It’s not complicated. The full horror of the Trump presidency – a horror still energetically accepted by millions – begins with the intellectually unambitious American citizen; with the insistently flawed individual “microcosm.” The American electorate, the macrocosm, can never rise any higher than the amalgamated capacities of its separate members. As Nietzsche could easily have predicted, the whole of the American polity is more starkly despoiled than the aggregate sum of its component “parts.”
Ultimately, for better or for worse, every democracy comes to represent the sum total of its constituent “souls,” that is, those still-hopeful citizens who would seek some sort or other of personal “redemption.” In the deeply fractionated American republic, however, We the people – more and more desperate for a seemingly last chance to “fit in” and to “get ahead” – inhabit a vast wasteland of lost human and intellectual opportunity. Within this desiccated amalgam of cheap pleasures and abysmal entertainments, of political leaders without even a scintilla of courage or integrity, millions of “hollow men” and women remain chained to exhausting cycles of meaningless and repetitive work.
There are manifold ironies here. While generally unrecognized, this de facto servitude is sometimes felt in the United States by the very very rich as well as by the very very poor. This paradoxical “artifact” of American privilege is based upon entire lifetimes spent on grimly sterile forms of pointless personal accumulation.
Now, our most spirited national debates continue to be about guns and killing not about history, literature, music, art, philosophy, or beauty. Within this vast and predatory nether world, huge segments of our unhappy population drown themselves ritually in vast oceans of alcohol and drugs. Whether incremental or sudden, this intractable submersion is now becoming deep enough to swallow up whole centuries of national achievement and entire millennia of a once-sacred poetry.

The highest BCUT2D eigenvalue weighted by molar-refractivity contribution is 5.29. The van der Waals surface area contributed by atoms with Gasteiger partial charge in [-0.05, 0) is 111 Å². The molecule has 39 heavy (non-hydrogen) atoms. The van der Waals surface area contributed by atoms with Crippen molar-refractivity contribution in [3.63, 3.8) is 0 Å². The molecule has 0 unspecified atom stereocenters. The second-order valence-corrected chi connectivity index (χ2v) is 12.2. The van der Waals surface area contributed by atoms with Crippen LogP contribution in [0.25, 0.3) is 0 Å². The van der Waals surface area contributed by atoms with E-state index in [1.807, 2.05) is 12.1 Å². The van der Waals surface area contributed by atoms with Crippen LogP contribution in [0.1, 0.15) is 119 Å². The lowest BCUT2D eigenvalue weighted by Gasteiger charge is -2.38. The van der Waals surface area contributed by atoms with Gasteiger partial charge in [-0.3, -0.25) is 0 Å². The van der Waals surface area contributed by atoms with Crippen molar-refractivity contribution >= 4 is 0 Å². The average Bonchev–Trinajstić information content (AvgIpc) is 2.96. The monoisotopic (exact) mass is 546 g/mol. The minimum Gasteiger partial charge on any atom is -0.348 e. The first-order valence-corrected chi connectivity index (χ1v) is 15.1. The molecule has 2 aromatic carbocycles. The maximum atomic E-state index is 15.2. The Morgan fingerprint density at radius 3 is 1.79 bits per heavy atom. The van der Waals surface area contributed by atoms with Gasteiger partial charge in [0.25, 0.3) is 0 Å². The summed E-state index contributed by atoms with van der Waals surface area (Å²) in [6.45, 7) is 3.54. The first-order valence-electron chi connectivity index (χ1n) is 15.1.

At its core, the American “opiate addiction problem” is not fundamentally about drugs. It is, rather, the symptom of rampant individual unhappiness and an intractable social despair. The most tangible residue of this unrelieved problem can be found scattered as toxic litter over thousands of America’s beaches and playgrounds. In the end, this litter can be taken as the materially squalid overflow of a nation’s much larger social disintegration.
This coming-apart is destroying a US society that has become complicit in its own manifestly unheroic demise.
Small wonder that so many millions of Americans cling desperately to their smart phones and related electronic devices. Filled with a deepening and ultimate horror of ever having to be left alone with themselves, these virtually connected millions are visibly frantic to claim some recognizable membership in the public mass. Earlier, in the 19th century, philosopher Soren Kierkegaard had already foreseen this omnivorous mass, even before the rise of social media.
“The crowd,” opined the prophetic Danish thinker, “is untruth.”
Later, in the twentieth century, in a portentously similar insight, Spanish existentialist Jose Ortega y’ Gassett foresaw the uniquely perilous consequences of “mass,” a term also resembling Sigmund Freud’s “horde” and quite nearly identical to Swiss psychologist Carl G. Jung’s “mass.”